Okinawa's dyed and woven textile

In the 15th to 16th centuries, the Ryukyu Kingdom enjoyed an era of prosperity, trading actively with China, Korea and Southeast Asian countries. In 1732, Chuzan-ou Satto first made a tribute to the Ming Dynasty Emperor (China) by the invitation of Emperor Taizu,Hong Wu of Ming and started tribute trade. Through this system, the textiles of Ryukyu, while incorporating the influence of foreign cultures, made a unique development. The richness in raw materials such as Basho (banana plant) and Choma (ramie) that grow naturally on the islands or various plant dyes that the sub-tropical climate provides brought about a huge variety in textiles produced in Okinawa. However, after the great trading era, the textile industry had its peak due to a different reason from foreign influences.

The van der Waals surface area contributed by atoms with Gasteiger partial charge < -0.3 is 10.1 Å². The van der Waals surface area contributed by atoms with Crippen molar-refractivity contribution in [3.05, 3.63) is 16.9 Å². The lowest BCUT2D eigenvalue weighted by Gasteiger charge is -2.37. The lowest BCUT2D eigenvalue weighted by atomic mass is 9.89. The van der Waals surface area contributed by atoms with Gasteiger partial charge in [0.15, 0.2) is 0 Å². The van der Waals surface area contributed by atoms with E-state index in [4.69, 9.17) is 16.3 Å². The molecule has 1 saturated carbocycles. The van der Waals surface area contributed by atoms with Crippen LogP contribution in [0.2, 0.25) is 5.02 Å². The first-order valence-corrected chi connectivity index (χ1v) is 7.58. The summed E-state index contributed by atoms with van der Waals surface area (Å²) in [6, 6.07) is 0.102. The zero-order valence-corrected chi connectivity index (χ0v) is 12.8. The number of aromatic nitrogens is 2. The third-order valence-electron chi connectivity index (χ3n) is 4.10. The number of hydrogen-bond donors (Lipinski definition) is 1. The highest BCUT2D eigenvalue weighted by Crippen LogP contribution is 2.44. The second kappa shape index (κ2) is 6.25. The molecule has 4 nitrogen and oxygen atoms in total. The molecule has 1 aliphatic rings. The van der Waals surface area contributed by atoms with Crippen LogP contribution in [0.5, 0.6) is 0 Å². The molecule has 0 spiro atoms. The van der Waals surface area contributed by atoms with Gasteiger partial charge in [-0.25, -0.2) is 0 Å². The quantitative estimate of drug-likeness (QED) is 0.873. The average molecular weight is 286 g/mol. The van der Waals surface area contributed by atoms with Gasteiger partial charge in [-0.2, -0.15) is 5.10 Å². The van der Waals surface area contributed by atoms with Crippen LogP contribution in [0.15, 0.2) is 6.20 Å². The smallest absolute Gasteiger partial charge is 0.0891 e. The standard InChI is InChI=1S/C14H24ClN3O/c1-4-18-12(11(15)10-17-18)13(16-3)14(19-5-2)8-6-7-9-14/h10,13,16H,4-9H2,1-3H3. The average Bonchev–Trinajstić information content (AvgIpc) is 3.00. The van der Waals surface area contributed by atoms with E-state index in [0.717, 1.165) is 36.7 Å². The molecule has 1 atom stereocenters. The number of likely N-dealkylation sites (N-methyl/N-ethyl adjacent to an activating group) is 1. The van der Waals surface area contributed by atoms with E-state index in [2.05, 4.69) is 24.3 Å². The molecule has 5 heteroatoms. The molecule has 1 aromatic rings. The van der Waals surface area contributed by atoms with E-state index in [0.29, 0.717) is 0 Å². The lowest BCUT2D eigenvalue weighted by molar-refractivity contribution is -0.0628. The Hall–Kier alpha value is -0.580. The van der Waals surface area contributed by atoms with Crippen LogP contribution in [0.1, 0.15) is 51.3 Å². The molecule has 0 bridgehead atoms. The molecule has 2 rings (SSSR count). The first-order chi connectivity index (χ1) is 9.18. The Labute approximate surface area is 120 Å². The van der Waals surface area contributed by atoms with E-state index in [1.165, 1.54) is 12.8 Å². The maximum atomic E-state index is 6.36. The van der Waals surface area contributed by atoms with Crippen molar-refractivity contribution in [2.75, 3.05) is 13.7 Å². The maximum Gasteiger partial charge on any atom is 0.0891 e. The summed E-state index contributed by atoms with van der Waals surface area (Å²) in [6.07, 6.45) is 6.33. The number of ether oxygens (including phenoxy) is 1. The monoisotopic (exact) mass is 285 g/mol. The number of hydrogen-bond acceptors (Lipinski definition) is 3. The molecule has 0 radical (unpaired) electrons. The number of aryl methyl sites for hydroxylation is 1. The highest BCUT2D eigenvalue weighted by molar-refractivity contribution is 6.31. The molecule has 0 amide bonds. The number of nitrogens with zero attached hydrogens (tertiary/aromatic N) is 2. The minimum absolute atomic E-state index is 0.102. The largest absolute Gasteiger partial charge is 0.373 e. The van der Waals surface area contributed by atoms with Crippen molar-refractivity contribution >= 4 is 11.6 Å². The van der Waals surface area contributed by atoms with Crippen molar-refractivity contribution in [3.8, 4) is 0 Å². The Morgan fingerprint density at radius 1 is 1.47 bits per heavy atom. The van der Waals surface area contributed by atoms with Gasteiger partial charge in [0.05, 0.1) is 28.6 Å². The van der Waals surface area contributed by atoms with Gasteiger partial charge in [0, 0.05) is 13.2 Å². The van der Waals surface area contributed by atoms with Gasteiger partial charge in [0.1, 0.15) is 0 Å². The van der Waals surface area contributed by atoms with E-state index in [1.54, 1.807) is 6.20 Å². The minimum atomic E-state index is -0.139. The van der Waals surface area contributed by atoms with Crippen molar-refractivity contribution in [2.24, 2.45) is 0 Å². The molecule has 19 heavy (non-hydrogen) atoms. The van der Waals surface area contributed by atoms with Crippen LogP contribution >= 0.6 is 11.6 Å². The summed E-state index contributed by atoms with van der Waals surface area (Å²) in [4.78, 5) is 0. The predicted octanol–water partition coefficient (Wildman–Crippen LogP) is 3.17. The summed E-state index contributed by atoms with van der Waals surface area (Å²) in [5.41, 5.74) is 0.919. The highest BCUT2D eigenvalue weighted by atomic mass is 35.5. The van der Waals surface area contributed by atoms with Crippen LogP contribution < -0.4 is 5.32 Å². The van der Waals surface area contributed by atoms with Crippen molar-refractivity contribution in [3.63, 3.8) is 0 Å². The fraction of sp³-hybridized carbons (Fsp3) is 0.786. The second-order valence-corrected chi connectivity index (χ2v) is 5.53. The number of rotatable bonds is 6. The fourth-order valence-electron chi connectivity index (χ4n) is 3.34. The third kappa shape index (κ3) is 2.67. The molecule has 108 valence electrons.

In 1690, a capitation (poll tax) was introduced as a result of an invasion of the Ryukyu by the Satsuma. The women of Miyako, Yaeyama and Kume Islands were ordered to pay their taxes with cloths that they wove instead of rice. On order from the Shuri government they were to weave exactly as the design and color in Mi-ezu-cho (design/pattern book). This cruel poll tax which lasted 250 years and the consequent suffering and efforts of the people was reflected in the advancement of techniques which laid the foundation of today's weaving. The Ryukyu textiles, after the development and survival of these times, suffered devastating damage and lost much of its tradition in World War II. It also declined due to the influence of Western clothing culture. However, owing to post-war efforts to revive the tradition, the textiles are again actively woven in many parts of Okinawa and being passed down to younger generations as traditional craftwork.
¥textile distribution map